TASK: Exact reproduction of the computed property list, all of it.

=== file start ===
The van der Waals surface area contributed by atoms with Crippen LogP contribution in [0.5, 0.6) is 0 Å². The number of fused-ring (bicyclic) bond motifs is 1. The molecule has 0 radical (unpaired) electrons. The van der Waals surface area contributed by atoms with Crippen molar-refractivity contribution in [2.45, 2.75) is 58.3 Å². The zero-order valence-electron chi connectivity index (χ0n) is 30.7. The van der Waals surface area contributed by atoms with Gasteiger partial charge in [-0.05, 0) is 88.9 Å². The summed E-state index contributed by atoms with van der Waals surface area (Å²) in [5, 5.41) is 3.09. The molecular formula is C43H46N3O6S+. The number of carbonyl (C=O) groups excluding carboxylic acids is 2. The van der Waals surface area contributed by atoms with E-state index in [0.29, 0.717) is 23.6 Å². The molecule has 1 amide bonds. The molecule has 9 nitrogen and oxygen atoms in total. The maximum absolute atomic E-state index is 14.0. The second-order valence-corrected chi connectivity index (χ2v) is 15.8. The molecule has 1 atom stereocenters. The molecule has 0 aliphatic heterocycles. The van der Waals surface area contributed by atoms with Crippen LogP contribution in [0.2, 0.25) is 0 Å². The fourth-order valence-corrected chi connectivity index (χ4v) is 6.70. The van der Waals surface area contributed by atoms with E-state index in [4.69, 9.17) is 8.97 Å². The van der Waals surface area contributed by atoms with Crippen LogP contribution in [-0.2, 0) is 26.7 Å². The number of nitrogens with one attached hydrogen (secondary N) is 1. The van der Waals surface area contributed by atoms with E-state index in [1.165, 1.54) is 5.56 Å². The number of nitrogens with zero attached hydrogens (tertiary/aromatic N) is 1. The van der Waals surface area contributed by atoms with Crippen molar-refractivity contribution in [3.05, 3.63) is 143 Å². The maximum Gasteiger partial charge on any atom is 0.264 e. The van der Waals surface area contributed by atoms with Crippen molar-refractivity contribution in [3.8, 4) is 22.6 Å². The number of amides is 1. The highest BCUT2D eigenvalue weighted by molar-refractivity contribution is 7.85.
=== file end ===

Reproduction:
The van der Waals surface area contributed by atoms with Crippen LogP contribution in [0.5, 0.6) is 0 Å². The number of fused-ring (bicyclic) bond motifs is 1. The molecule has 0 radical (unpaired) electrons. The van der Waals surface area contributed by atoms with Crippen molar-refractivity contribution in [2.45, 2.75) is 58.3 Å². The zero-order valence-electron chi connectivity index (χ0n) is 30.7. The van der Waals surface area contributed by atoms with Gasteiger partial charge in [-0.05, 0) is 88.9 Å². The summed E-state index contributed by atoms with van der Waals surface area (Å²) in [5, 5.41) is 3.09. The molecular formula is C43H46N3O6S+. The number of carbonyl (C=O) groups excluding carboxylic acids is 2. The van der Waals surface area contributed by atoms with E-state index in [0.29, 0.717) is 23.6 Å². The molecule has 1 amide bonds. The molecule has 9 nitrogen and oxygen atoms in total. The maximum absolute atomic E-state index is 14.0. The second-order valence-corrected chi connectivity index (χ2v) is 15.8. The molecule has 1 atom stereocenters. The molecule has 0 aliphatic heterocycles. The van der Waals surface area contributed by atoms with Crippen LogP contribution in [0.2, 0.25) is 0 Å². The fourth-order valence-corrected chi connectivity index (χ4v) is 6.70. The van der Waals surface area contributed by atoms with E-state index in [4.69, 9.17) is 8.97 Å². The van der Waals surface area contributed by atoms with Crippen LogP contribution in [-0.2, 0) is 26.7 Å². The number of nitrogens with one attached hydrogen (secondary N) is 1. The van der Waals surface area contributed by atoms with E-state index in [1.165, 1.54) is 5.56 Å². The number of nitrogens with zero attached hydrogens (tertiary/aromatic N) is 1. The van der Waals surface area contributed by atoms with Crippen molar-refractivity contribution in [3.05, 3.63) is 143 Å². The maximum Gasteiger partial charge on any atom is 0.264 e. The van der Waals surface area contributed by atoms with Crippen molar-refractivity contribution in [3.8, 4) is 22.6 Å². The number of amides is 1. The highest BCUT2D eigenvalue weighted by molar-refractivity contribution is 7.85.